Example 2

In a certain game of chance, a player has been observed to win five out of every nine games. In a particular tournament, three rounds are to be played. What are the outcomes and what are the probabilities for each outcome?

There are three stages and two outcomes at each stage - win, lose.

By reading along the branches of the tree, we see that there are eight outcomes:

win - win - win  win - win - lose
win - lose - win win - lose - lose
lose - win - win lose - win - lose
lose - lose - win lose - lose - lose

The probabilities are multiplied along the branches because successive outcomes are independent. So, for example, we see that the probability of winning every game is $\frac{5}{9}\times\frac{5}{9}\times\frac{5}{9}=\frac{125}{729}$59×59×59=125729.

To find the probability of winning, say, two out of three games, we add the probabilities of each of the two-out-of-three outcomes. There are three of them, each with probability $\frac{100}{729}$100729. So, the probability of winning two games out of three is $\frac{300}{729}=\frac{100}{243}$300729=100243 which is approximately $0.41$0.41.

Venn Diagrams

Another visual display that can help in probability questions is the Venn diagram. 

Subsets of outcomes with particular properties are displayed as areas within the diagram. Outcomes with two of the properties fall within the overlap of two areas. In the example above, the outcomes fall into the categories 'divisible by 2', 'divisible by 3' and 'divisible by neither 2 nor 3'.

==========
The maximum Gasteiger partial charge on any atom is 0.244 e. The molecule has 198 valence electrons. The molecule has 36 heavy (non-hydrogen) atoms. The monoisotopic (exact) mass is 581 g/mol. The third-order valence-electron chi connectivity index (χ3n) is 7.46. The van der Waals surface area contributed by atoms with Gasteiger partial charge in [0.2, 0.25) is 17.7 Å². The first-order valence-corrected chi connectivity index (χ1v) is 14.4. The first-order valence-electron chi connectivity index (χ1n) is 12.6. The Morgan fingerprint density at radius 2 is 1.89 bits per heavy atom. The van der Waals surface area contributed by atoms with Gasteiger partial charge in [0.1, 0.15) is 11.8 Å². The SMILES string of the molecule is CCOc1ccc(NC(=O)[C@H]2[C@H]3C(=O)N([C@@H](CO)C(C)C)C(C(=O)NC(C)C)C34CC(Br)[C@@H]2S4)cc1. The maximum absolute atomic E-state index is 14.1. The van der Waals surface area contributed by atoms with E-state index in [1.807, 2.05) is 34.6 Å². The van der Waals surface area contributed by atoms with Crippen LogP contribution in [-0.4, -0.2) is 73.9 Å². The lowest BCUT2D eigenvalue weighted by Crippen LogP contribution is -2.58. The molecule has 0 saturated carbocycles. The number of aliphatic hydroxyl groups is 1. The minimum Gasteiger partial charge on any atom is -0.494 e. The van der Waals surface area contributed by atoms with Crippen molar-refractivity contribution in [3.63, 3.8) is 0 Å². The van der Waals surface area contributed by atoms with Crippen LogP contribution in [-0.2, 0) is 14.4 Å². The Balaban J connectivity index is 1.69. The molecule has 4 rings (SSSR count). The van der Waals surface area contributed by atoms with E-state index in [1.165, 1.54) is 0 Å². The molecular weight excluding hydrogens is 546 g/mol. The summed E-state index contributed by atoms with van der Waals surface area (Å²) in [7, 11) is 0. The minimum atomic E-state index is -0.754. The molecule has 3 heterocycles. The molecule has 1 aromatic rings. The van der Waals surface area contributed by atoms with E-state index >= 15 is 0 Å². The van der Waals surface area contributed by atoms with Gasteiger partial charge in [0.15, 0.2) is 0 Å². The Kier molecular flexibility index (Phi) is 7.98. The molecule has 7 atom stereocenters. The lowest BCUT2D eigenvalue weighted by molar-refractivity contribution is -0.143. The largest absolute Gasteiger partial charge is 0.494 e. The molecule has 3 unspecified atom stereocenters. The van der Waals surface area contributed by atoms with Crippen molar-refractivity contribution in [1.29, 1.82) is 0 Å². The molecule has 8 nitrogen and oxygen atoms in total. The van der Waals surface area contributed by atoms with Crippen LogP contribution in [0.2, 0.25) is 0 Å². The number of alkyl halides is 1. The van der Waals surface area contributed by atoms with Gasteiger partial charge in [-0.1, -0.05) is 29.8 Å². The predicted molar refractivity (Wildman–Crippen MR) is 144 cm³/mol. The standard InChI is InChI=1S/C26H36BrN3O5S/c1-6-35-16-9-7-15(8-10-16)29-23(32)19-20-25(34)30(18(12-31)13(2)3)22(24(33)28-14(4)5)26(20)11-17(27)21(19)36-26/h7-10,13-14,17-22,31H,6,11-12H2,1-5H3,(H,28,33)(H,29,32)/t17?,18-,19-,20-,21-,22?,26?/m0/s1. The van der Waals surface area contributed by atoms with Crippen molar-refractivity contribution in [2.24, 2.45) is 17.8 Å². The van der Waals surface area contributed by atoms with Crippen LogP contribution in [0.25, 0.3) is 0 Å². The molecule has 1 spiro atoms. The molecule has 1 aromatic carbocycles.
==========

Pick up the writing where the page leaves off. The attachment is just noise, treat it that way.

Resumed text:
When a numerical result is associated with each outcome of an experiment, we can calculate a mathematical expectation.

Example 3

Suppose a team member in a sporting competition receives $currency(\$,800)$currency($,800) when the team wins and $currency(\$,500)$currency($,500) when the team loses. From a study of the relative frequencies of wins and losses over the previous few seasons, it is estimated that the team has a probability of $0.55$0.55 of winning any game. How much per game will the player receive on average in the long run?

We multiply the payment for winning by the probability of winning and also the payment for losing by the probability of losing. Thes are added to give the desired solution.


The player will receive $currency(\$,665)$currency($,665) per game, on average.

More Worked Examples


A die is rolled $60$60 times and the results are recorded in the following table:

Number Frequency
$1$1 $10$10
$2$2 $12$12
$3$3 $8$8
$4$4 $10$10
$5$5 $8$8
$6$6 $12$12
  1. What is the experimental probability of rolling a $6$6 with this die?

    Express your answer in simplest form.

  2. What is the experimental probability of rolling a $3$3 or higher with this die?

    Express your answer in simplest form.

  3. What is the experimental probability of rolling a $3$3 or lower with this die? Express your answer in simplified form.


What is the probability of picking a red card out of a deck of cards?


A standard six-sided die is rolled and then a coin is tossed.

  1. Create a probability tree for this situation.

  2. What is the probability of an even number and a head?

  3. What is the probability of an even number, a head, or both?


Given the following options:

(A) a sure gain of $\$500$$500

(B) a $50$50% chance of gaining $\$1000$$1000 and a $50$50% chance of gaining nothing

  1. Calculate the financial expectation of Option A.

  2. Calculate the financial expectation of Option B.

  3. Which option has greater variation?

    Option A


    Option B